Climate Change, National Accounts, New Data

New estimates provide insights on CO2 emissions from global shipping

2 minute read

By Daniel Clarke (Daniel.CLARKE@oecd.org), with Sarah Barahona and Matthew De Queljoe, Statistics and Data Directorate (OECD)

Today the OECD has released experimental estimates for CO2 emissions from global shipping. 1 The new database contains monthly figures for CO2 emissions by type of ship and by country. The estimates were developed using a near-real time data source derived from location tracking devices used for maritime vessels, including all types of ships making international voyages. The data from these devices feeds into a ship-tracking dataset, known as the Automatic Identification System (AIS), which was developed by International Maritime Organization (IMO) of the United Nations (UN) and is available on the UN Global Platform. 2 Allocation to countries in the database is based on the residence of the companies that operate the ships. 3

Researchers at the OECD developed a model to predict CO2 emissions for each vessel in the global shipping fleet. These estimates can be used to calculate total CO2 emissions for global shipping. In 2022, there were an estimated 858 million tonnes of CO2 emissions globally from the shipping industry, compared with 739 million tonnes of CO2 emissions from air transport (domestic and international flights); and 63% of emissions from global shipping came from vessels operated by companies based in OECD countries.

The AIS data is collected from onboard transmitters approximately every 6 seconds and is available from January 2019. The results from the OECD’s estimation model show that around half of total emissions are from container ships and bulk carriers and another one-fifth are from the transport of fossil fuels (oil and liquefied natural gas tankers). The smaller types of maritime vessels (cruise ships, for example) have relatively little impact on the total emissions (Figure 1).

Emissions during the COVID-19 pandemic

The OECD’s estimation model starts from the year before the COVID-19 pandemic. The impact of the pandemic on CO2 emissions from global shipping can be seen in March-April 2020 and the following months (Figure 2). The impact varied according to ship type. Cruise ships were particularly affected, and this is reflected in the sharp fall in emissions in March and April 2020. Cruises continued to suffer throughout the pandemic and emissions from cruise ships only reached pre-pandemic levels again in the mid-year high season of 2022. On the other hand, container ships were less affected at the start of the pandemic, and by August 2020 their emissions had returned to the levels recorded in January.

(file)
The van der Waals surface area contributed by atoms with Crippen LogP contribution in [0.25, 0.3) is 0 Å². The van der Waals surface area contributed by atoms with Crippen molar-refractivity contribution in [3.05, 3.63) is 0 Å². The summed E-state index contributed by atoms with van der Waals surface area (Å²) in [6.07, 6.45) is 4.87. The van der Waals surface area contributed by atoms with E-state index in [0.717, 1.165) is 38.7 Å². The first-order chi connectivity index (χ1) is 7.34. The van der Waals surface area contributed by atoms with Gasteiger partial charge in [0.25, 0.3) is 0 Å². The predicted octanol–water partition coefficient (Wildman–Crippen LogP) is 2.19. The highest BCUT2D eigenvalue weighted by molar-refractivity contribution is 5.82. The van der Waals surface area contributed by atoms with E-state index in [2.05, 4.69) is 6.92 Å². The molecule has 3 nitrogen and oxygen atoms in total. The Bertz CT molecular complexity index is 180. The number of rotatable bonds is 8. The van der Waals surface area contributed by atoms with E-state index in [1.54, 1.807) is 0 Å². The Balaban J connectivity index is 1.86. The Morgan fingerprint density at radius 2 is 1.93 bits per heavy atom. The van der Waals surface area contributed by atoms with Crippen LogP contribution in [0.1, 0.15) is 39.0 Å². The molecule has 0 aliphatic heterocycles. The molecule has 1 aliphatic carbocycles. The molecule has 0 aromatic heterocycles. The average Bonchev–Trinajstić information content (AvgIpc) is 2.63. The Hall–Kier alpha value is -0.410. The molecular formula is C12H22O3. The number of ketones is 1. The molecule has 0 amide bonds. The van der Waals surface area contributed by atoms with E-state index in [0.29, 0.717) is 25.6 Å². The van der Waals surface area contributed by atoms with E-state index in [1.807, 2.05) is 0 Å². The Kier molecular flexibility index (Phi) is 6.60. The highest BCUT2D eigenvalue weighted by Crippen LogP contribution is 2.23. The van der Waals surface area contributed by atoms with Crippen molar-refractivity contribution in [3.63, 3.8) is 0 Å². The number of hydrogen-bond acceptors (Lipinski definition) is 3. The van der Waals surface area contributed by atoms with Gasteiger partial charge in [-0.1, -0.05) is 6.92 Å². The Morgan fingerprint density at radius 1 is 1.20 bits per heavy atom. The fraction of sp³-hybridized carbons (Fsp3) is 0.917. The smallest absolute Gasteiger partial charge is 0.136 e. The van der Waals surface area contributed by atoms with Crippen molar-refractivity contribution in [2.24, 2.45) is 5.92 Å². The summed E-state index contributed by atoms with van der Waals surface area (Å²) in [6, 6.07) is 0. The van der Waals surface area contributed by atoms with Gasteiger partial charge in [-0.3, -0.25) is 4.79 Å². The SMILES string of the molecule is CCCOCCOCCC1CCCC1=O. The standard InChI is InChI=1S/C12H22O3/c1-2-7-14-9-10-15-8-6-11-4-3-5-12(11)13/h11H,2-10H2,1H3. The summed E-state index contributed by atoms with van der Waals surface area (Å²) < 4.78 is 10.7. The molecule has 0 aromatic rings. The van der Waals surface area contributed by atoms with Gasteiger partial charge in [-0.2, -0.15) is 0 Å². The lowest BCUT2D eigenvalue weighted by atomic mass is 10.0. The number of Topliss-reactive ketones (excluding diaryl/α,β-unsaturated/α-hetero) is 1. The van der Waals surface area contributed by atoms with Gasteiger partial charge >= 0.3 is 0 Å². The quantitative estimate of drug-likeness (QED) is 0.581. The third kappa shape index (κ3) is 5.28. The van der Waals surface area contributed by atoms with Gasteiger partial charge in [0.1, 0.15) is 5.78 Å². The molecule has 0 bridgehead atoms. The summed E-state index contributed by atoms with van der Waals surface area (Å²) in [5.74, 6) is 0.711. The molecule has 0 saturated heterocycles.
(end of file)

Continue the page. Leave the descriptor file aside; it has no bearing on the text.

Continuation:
The trend for total CO2 emissions from global shipping is driven by large vessels such as container ships. By contrast with global CO2 emissions from air transport, which fell by 46% between 2019 and 2020 and remained 21% below 2019 levels in 2022, total CO2 emissions from global shipping fell by only 4% in 2020, and by 2022 they were 2% higher than in 2019.

  1. The scope of ‘global shipping’ is maritime (seagoing) vessels above 300 gross tonnage transporting people and cargo, excluding some fishing vessels; it may include some large ships on inland waterways.
  2. https://unstats.un.org/wiki/display/AIS/AIS+data+at+the+UN+Global+Platform
  3. The OECD’s country-level estimates are based on the residence principle, which is used both in national accounting and in the System of Environmental-Economic Accounting (SEEA). Results may differ from the official estimates produced by countries for the SEEA Air Emission Accounts because of differences in methods for compiling the estimates.